It’s the eternal question: immediate satisfaction, or long-term rewards.  In psychology circles, this has come to be known as the Marshmallow Test.

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In the classic study from the early ’70s, a researcher asks a child to sit alone in a room with a marshmallow.  The child can eat the ‘mallow right away, but if they wait 10 to 15 minutes, the researcher will return with a second treat.

Previously, researchers tested mostly western children.  In June of 2017, however, German psychologists ran a test consisting of about 200 children; half western, and half non-western.  The team discovered that 4-year olds from Cameroonian farming communities were better at resisting the treat than their German-born counterparts.  Only 28 percent of German-born children earned the additional treat, whereas 70 percent of Cameroonian children managed to wait – 10 percent even fell asleep waiting.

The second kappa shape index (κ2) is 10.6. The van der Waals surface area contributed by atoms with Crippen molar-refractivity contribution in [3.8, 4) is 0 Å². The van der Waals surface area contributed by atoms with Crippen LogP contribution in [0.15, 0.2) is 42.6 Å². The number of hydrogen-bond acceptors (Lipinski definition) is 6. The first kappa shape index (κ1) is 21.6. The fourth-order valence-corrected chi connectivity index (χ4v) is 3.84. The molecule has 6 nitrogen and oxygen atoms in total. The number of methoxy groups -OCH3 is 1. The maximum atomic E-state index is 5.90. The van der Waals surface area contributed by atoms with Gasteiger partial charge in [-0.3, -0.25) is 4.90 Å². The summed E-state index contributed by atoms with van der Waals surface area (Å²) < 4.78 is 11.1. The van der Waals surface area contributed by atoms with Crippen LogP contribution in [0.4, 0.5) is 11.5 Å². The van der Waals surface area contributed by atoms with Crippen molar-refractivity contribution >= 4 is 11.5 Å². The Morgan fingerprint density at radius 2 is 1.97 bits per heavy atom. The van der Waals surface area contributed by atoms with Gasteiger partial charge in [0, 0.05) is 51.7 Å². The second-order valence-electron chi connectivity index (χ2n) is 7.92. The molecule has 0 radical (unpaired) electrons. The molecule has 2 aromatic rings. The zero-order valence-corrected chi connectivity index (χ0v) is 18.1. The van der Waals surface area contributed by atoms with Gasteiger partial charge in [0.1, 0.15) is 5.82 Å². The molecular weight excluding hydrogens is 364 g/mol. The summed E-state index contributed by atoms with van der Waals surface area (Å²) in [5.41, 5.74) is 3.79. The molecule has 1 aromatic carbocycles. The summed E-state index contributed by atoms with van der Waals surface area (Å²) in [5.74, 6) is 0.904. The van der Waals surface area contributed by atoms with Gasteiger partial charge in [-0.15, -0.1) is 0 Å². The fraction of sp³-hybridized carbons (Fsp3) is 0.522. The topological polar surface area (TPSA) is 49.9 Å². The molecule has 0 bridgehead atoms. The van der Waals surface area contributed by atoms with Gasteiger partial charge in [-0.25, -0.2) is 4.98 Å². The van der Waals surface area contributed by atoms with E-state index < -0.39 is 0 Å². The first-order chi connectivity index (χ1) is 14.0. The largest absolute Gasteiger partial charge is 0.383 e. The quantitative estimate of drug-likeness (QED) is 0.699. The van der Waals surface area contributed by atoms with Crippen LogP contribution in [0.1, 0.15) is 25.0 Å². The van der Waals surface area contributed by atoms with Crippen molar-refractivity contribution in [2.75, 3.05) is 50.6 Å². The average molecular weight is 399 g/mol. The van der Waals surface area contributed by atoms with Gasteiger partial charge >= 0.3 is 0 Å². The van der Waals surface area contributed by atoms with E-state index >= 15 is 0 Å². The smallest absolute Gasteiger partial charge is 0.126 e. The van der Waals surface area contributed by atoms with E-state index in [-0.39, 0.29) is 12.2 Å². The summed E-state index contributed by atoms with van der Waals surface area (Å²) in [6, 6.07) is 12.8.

The dramatic results, published in Child Development, likely come from a variety of influencing factors.  Researchers plan on investigating strategies that the children used to help them wait.

There’s more stories from 2017.  Check out the Best of 2017 series here

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